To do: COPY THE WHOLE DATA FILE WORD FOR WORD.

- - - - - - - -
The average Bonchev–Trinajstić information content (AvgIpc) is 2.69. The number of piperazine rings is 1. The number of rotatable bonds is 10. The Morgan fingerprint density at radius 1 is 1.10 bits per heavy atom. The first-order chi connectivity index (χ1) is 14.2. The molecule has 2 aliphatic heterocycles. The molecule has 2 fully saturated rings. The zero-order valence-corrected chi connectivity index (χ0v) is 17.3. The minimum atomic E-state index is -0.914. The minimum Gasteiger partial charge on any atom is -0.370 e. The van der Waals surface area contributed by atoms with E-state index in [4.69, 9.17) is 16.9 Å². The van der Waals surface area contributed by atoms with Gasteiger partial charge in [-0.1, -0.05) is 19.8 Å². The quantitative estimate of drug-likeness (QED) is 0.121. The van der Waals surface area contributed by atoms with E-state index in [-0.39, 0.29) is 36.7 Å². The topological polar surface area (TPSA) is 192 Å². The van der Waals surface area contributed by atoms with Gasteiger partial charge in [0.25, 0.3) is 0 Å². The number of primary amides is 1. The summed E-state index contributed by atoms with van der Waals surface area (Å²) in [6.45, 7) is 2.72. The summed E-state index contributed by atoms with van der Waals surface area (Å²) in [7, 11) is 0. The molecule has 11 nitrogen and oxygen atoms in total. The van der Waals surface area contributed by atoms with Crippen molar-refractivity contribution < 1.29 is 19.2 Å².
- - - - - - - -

The average Bonchev–Trinajstić information content (AvgIpc) is 2.69. The number of piperazine rings is 1. The number of rotatable bonds is 10. The Morgan fingerprint density at radius 1 is 1.10 bits per heavy atom. The first-order chi connectivity index (χ1) is 14.2. The molecule has 2 aliphatic heterocycles. The molecule has 2 fully saturated rings. The zero-order valence-corrected chi connectivity index (χ0v) is 17.3. The minimum atomic E-state index is -0.914. The minimum Gasteiger partial charge on any atom is -0.370 e. The van der Waals surface area contributed by atoms with E-state index in [4.69, 9.17) is 16.9 Å². The van der Waals surface area contributed by atoms with Gasteiger partial charge in [-0.1, -0.05) is 19.8 Å². The quantitative estimate of drug-likeness (QED) is 0.121. The van der Waals surface area contributed by atoms with E-state index in [-0.39, 0.29) is 36.7 Å². The topological polar surface area (TPSA) is 192 Å². The van der Waals surface area contributed by atoms with Gasteiger partial charge in [0.25, 0.3) is 0 Å². The number of primary amides is 1. The summed E-state index contributed by atoms with van der Waals surface area (Å²) in [6.45, 7) is 2.72. The summed E-state index contributed by atoms with van der Waals surface area (Å²) in [7, 11) is 0. The molecule has 11 nitrogen and oxygen atoms in total. The van der Waals surface area contributed by atoms with Crippen molar-refractivity contribution < 1.29 is 19.2 Å².